From Wed Jun 21 06:01:37 2006
Date: 21 Jun 2006 09:48:38 -0000
Subject: imap Digest of: get.3913

Date: Wed, 31 May 2006 08:01:55 -0500 (CDT)
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From: Edward Hammond <>
Subject: [NLCBW] DoD: Spend More on Non-Lethal Weapons
Message-Id: <>,15240,98297,00.html

DoD: Spend More on Non-Lethal Weapons

By Jason Sherman, NewsStand, 23 May 2006

Defense Secretary Donald Rumsfeld has directed the Defense Department to prepare a new investment plan that significantly increases spending on non-lethal weapons, laying the groundwork for their wider use, according to military sources.

Rumsfeld called for the revised investment plan in classified strategic planning guidance issued earlier this year, noting that the military will increasingly require non-lethal technologies for counterterrorism operations and homeland defense, according to sources familiar with the document.

The Joint Program Office for Nonlethal Weapons in Quantico, VA, is spearheading the new investment effort. The Marine Corps is the Defense Department's executive agent for non-lethal technologies.

The joint program office includes representatives from each of the services, the Coast Guard, U.S. Special Operations Command and the Office of the Secretary of Defense's acquisition, technology and logistics directorate and its policy shop. Representatives from other federal departments—including Energy, Homeland Security, Justice, and State—also work at the office but do not influence Pentagon budget decisions.

“The JNLWD is working with all of the services and the combatant commanders to develop a comprehensive investment strategy for the research and development of non-lethal weapons as tasked by the secretary of defense,” said Maj. Sarah Fullwod, a spokeswoman for the Marine Corps. “It is our intent to ensure that this plan is aligned to meet the future needs of our warfighters with respect to nonlethal capabilities.”

Sources said the resulting investment plan, which covers fiscal years 2008 to 2013, could double spending on nonlethal technologies. Those increases would be reflected in changes to the service spending proposals for that time period, which are under development.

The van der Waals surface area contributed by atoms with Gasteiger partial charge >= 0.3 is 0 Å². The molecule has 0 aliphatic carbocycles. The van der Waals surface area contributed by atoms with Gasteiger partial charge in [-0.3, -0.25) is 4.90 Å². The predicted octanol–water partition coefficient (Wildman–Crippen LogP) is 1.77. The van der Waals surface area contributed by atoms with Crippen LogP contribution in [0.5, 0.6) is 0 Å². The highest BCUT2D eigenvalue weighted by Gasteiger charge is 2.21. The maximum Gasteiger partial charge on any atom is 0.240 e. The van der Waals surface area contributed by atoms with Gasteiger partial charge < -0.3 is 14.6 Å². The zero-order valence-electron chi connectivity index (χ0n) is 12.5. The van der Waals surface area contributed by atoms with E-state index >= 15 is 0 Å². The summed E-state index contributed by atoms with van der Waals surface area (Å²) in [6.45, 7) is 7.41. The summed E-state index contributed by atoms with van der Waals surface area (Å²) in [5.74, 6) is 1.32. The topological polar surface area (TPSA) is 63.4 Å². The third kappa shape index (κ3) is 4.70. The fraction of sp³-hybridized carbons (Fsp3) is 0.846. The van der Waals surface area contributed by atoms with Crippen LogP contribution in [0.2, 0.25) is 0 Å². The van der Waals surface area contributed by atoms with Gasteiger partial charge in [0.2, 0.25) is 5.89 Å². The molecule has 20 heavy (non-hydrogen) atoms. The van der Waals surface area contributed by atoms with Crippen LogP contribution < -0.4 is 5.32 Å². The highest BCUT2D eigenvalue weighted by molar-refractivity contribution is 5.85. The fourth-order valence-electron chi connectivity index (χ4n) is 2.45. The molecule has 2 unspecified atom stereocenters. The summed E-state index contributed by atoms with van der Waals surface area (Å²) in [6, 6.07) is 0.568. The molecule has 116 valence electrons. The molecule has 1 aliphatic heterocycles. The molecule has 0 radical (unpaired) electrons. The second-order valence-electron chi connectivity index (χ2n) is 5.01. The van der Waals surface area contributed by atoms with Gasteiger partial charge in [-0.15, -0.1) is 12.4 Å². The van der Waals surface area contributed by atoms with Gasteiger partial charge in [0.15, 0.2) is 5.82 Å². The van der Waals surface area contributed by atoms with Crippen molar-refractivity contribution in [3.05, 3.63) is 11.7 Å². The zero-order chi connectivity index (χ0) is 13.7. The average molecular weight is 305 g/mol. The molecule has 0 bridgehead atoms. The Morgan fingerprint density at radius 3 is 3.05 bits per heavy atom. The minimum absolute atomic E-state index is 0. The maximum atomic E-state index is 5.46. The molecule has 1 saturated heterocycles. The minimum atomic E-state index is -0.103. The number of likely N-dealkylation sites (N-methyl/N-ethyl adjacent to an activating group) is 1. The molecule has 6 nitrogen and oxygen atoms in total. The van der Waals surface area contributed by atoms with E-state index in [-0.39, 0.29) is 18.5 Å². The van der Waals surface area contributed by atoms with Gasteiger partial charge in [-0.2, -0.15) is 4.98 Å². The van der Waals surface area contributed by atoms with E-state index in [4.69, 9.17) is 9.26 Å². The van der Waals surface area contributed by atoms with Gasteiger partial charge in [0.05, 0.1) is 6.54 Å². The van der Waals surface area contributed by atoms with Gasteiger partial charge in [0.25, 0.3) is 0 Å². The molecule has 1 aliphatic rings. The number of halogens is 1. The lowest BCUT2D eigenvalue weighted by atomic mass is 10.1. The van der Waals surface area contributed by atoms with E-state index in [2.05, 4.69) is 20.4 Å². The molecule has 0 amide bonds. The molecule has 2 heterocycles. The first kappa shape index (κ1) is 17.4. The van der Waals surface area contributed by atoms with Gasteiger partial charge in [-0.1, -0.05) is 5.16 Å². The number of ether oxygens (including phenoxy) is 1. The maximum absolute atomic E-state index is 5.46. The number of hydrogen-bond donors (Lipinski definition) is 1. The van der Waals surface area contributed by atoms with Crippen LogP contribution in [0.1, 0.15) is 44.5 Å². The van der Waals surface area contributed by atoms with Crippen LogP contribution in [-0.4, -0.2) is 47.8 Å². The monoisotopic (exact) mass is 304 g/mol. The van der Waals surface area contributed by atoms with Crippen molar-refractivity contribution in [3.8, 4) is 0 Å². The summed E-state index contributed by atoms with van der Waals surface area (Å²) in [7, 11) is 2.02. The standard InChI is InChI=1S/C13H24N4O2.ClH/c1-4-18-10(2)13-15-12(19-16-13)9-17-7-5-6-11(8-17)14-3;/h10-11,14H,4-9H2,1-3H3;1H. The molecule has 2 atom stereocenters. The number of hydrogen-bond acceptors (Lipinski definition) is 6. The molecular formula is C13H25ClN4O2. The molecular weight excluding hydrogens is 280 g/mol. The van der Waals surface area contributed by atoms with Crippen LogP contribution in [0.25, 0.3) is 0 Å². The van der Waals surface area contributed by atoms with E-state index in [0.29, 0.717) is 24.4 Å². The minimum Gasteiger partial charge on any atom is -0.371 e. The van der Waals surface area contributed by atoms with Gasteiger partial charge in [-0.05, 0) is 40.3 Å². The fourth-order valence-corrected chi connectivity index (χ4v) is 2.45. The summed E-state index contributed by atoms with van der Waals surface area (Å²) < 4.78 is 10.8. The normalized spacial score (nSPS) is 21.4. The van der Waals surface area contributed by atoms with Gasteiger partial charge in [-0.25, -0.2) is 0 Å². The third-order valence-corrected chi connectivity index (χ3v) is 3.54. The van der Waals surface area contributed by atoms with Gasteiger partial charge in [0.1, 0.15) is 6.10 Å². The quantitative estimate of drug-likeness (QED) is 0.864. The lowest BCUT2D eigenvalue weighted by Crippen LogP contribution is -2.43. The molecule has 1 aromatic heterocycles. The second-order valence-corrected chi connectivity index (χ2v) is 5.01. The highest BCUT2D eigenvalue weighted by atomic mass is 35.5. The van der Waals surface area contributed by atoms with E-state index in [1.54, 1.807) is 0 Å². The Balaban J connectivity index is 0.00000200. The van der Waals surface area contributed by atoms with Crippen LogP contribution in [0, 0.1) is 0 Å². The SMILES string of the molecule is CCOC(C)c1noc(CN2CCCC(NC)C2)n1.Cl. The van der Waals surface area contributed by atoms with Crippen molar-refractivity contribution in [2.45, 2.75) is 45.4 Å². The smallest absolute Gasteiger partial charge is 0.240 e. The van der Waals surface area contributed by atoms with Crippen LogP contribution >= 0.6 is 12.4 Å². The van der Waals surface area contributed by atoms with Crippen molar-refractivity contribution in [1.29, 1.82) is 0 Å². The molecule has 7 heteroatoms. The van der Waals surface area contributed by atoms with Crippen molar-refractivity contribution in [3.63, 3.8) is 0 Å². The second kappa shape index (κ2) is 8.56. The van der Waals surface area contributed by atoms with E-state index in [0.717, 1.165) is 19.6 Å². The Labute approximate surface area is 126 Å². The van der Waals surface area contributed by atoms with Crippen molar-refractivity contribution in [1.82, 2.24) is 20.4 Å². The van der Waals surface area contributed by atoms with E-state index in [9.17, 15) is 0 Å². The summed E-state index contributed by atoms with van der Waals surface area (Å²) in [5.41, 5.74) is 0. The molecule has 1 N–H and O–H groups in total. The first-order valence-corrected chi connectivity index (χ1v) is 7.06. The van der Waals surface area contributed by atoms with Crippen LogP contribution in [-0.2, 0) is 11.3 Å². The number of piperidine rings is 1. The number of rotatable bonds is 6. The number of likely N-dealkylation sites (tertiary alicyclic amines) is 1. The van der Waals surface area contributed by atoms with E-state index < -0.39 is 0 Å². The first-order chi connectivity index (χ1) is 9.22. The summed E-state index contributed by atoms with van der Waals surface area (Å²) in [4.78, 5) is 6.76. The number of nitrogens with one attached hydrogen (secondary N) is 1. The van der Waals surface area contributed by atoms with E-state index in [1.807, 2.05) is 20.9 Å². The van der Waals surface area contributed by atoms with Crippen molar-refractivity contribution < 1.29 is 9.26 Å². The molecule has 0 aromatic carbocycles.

“The plan must still be reviewed by senior leadership at the Office of the Secretary of Defense, and therefore the specific content is predecisional and can’t be discussed at this time,” said Fullwood.

Last summer, the Defense Department issued its first Strategy for Homeland Defense and Civil Support and directed U.S. forces to draw up plans to use non-lethal technologies in domestic missions, including those involving the protection of nuclear power plants and stopping suspicious ships in American waterways.

U.S. Northern Command, which oversees homeland defense in the continental United States and Alaska, and U.S. Pacific Command, which is responsible for the defense of Hawaii and U.S. protectorates in the Western Pacific, have incorporated non-lethal weapons into their operational planning documents and concepts of operation.

The move to support wider use of non-lethal weapons echoes recommendations made two years ago by a panel of distinguished retired generals and others at the Council on Foreign Relations.

“Wider integration of [non-lethal] weapons into the U.S. Army and Marine Corps could have reduced damage, saved lives and helped to limit the widespread looting and sabotage that occurred after the cessation of major conflict in Iraq,” the CFR-sponsored “Independent Task Force on Nonlethal Weapons and Capabilities” wrote in its February 2004 report.

“Incorporating [non-lethal] weapon capabilities into the equipment, training and doctrine of the armed services could substantially improve U.S. effectiveness in conflict, post conflict and homeland defense,” stated the task force, headed by Graham Allison of Harvard University and retired Gen. P.X. Kelley, a former Marine Corps commandant.